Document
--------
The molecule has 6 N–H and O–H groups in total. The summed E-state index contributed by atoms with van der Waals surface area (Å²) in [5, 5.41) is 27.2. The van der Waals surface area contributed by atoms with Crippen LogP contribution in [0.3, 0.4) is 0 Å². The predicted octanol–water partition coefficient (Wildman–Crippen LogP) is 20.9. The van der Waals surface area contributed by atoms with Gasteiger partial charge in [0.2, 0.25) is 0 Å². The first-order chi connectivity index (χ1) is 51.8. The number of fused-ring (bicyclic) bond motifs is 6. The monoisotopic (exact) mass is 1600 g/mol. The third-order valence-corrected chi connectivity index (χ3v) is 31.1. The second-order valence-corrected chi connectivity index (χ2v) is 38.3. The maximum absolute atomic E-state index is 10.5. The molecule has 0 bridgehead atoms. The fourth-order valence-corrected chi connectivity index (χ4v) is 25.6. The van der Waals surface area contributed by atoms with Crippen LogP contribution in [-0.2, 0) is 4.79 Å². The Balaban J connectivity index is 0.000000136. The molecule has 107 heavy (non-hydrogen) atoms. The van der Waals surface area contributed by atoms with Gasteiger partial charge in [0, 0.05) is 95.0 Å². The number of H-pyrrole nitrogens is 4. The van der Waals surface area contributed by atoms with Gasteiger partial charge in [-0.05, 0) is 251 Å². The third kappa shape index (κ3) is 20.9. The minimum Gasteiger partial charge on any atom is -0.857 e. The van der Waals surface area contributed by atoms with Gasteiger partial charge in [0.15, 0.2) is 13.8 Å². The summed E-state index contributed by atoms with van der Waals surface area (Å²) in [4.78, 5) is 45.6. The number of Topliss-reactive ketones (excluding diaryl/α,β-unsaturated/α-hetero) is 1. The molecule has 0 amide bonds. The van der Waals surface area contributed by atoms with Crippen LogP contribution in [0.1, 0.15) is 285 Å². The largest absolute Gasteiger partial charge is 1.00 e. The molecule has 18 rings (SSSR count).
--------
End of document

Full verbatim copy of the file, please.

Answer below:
The molecule has 6 N–H and O–H groups in total. The summed E-state index contributed by atoms with van der Waals surface area (Å²) in [5, 5.41) is 27.2. The van der Waals surface area contributed by atoms with Crippen LogP contribution in [0.3, 0.4) is 0 Å². The predicted octanol–water partition coefficient (Wildman–Crippen LogP) is 20.9. The van der Waals surface area contributed by atoms with Gasteiger partial charge in [0.2, 0.25) is 0 Å². The first-order chi connectivity index (χ1) is 51.8. The number of fused-ring (bicyclic) bond motifs is 6. The monoisotopic (exact) mass is 1600 g/mol. The third-order valence-corrected chi connectivity index (χ3v) is 31.1. The second-order valence-corrected chi connectivity index (χ2v) is 38.3. The maximum absolute atomic E-state index is 10.5. The molecule has 0 bridgehead atoms. The fourth-order valence-corrected chi connectivity index (χ4v) is 25.6. The van der Waals surface area contributed by atoms with Crippen LogP contribution in [-0.2, 0) is 4.79 Å². The Balaban J connectivity index is 0.000000136. The molecule has 107 heavy (non-hydrogen) atoms. The van der Waals surface area contributed by atoms with Gasteiger partial charge in [0, 0.05) is 95.0 Å². The number of H-pyrrole nitrogens is 4. The van der Waals surface area contributed by atoms with Gasteiger partial charge in [-0.05, 0) is 251 Å². The third kappa shape index (κ3) is 20.9. The minimum Gasteiger partial charge on any atom is -0.857 e. The van der Waals surface area contributed by atoms with Gasteiger partial charge in [0.15, 0.2) is 13.8 Å². The summed E-state index contributed by atoms with van der Waals surface area (Å²) in [4.78, 5) is 45.6. The number of Topliss-reactive ketones (excluding diaryl/α,β-unsaturated/α-hetero) is 1. The molecule has 0 amide bonds. The van der Waals surface area contributed by atoms with Crippen LogP contribution in [0.1, 0.15) is 285 Å². The largest absolute Gasteiger partial charge is 1.00 e. The molecule has 18 rings (SSSR count).